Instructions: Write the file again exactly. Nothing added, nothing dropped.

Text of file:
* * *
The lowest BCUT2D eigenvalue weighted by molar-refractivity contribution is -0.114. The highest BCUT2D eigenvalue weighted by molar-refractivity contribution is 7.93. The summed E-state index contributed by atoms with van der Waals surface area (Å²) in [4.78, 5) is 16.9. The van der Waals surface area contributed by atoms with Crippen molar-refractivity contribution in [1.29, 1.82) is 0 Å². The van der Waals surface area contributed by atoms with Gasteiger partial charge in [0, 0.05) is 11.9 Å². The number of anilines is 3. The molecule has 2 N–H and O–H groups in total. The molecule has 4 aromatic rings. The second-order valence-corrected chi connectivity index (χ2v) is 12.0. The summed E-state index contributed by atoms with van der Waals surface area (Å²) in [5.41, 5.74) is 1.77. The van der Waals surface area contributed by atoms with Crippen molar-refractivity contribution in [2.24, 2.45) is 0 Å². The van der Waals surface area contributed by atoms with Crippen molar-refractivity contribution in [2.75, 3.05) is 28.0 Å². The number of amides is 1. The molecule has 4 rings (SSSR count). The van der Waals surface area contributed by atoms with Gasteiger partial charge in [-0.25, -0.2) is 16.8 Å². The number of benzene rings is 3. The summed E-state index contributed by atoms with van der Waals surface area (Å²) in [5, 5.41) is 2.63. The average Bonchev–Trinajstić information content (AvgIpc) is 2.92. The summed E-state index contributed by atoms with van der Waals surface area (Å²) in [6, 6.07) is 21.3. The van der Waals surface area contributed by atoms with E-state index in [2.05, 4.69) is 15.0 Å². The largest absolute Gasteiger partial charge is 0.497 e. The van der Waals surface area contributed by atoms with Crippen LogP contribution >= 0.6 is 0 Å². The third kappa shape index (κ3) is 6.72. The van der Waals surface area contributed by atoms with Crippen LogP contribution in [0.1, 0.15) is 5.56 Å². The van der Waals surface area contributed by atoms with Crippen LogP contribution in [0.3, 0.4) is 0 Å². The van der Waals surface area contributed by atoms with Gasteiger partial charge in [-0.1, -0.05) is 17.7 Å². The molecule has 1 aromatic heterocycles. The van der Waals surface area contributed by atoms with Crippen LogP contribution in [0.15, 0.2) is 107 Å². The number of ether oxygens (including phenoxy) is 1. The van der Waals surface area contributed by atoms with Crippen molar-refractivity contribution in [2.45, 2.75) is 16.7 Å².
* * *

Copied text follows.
The lowest BCUT2D eigenvalue weighted by molar-refractivity contribution is -0.114. The highest BCUT2D eigenvalue weighted by molar-refractivity contribution is 7.93. The summed E-state index contributed by atoms with van der Waals surface area (Å²) in [4.78, 5) is 16.9. The van der Waals surface area contributed by atoms with Crippen molar-refractivity contribution in [1.29, 1.82) is 0 Å². The van der Waals surface area contributed by atoms with Gasteiger partial charge in [0, 0.05) is 11.9 Å². The number of anilines is 3. The molecule has 2 N–H and O–H groups in total. The molecule has 4 aromatic rings. The second-order valence-corrected chi connectivity index (χ2v) is 12.0. The summed E-state index contributed by atoms with van der Waals surface area (Å²) in [5.41, 5.74) is 1.77. The van der Waals surface area contributed by atoms with Crippen molar-refractivity contribution in [2.24, 2.45) is 0 Å². The van der Waals surface area contributed by atoms with Crippen molar-refractivity contribution in [2.75, 3.05) is 28.0 Å². The number of amides is 1. The molecule has 4 rings (SSSR count). The van der Waals surface area contributed by atoms with Gasteiger partial charge in [-0.25, -0.2) is 16.8 Å². The number of benzene rings is 3. The summed E-state index contributed by atoms with van der Waals surface area (Å²) in [5, 5.41) is 2.63. The average Bonchev–Trinajstić information content (AvgIpc) is 2.92. The summed E-state index contributed by atoms with van der Waals surface area (Å²) in [6, 6.07) is 21.3. The van der Waals surface area contributed by atoms with E-state index in [2.05, 4.69) is 15.0 Å². The largest absolute Gasteiger partial charge is 0.497 e. The van der Waals surface area contributed by atoms with Crippen LogP contribution >= 0.6 is 0 Å². The third kappa shape index (κ3) is 6.72. The van der Waals surface area contributed by atoms with Crippen LogP contribution in [0.1, 0.15) is 5.56 Å². The van der Waals surface area contributed by atoms with Crippen LogP contribution in [0.3, 0.4) is 0 Å². The van der Waals surface area contributed by atoms with Gasteiger partial charge in [-0.1, -0.05) is 17.7 Å². The molecule has 1 aromatic heterocycles. The van der Waals surface area contributed by atoms with Crippen LogP contribution in [0.15, 0.2) is 107 Å². The number of ether oxygens (including phenoxy) is 1. The van der Waals surface area contributed by atoms with Crippen molar-refractivity contribution in [2.45, 2.75) is 16.7 Å².